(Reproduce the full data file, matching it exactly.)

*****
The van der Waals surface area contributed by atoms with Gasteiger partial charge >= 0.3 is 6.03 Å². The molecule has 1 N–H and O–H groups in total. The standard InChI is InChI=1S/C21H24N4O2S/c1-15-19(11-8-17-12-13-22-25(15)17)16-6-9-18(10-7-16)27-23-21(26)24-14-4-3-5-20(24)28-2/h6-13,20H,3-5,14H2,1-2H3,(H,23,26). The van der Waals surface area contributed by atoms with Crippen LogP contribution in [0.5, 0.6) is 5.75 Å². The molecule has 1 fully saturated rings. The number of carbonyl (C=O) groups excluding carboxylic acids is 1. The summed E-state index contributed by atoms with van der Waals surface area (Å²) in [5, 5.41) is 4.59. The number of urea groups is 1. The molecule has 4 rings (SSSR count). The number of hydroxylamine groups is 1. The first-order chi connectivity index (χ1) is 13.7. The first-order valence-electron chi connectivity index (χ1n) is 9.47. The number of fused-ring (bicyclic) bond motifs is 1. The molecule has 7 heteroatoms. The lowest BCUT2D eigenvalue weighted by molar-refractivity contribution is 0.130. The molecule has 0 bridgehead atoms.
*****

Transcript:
The van der Waals surface area contributed by atoms with Gasteiger partial charge >= 0.3 is 6.03 Å². The molecule has 1 N–H and O–H groups in total. The standard InChI is InChI=1S/C21H24N4O2S/c1-15-19(11-8-17-12-13-22-25(15)17)16-6-9-18(10-7-16)27-23-21(26)24-14-4-3-5-20(24)28-2/h6-13,20H,3-5,14H2,1-2H3,(H,23,26). The van der Waals surface area contributed by atoms with Crippen LogP contribution in [0.5, 0.6) is 5.75 Å². The molecule has 1 fully saturated rings. The number of carbonyl (C=O) groups excluding carboxylic acids is 1. The summed E-state index contributed by atoms with van der Waals surface area (Å²) in [5, 5.41) is 4.59. The number of urea groups is 1. The molecule has 4 rings (SSSR count). The number of hydroxylamine groups is 1. The first-order chi connectivity index (χ1) is 13.7. The first-order valence-electron chi connectivity index (χ1n) is 9.47. The number of fused-ring (bicyclic) bond motifs is 1. The molecule has 7 heteroatoms. The lowest BCUT2D eigenvalue weighted by molar-refractivity contribution is 0.130. The molecule has 0 bridgehead atoms.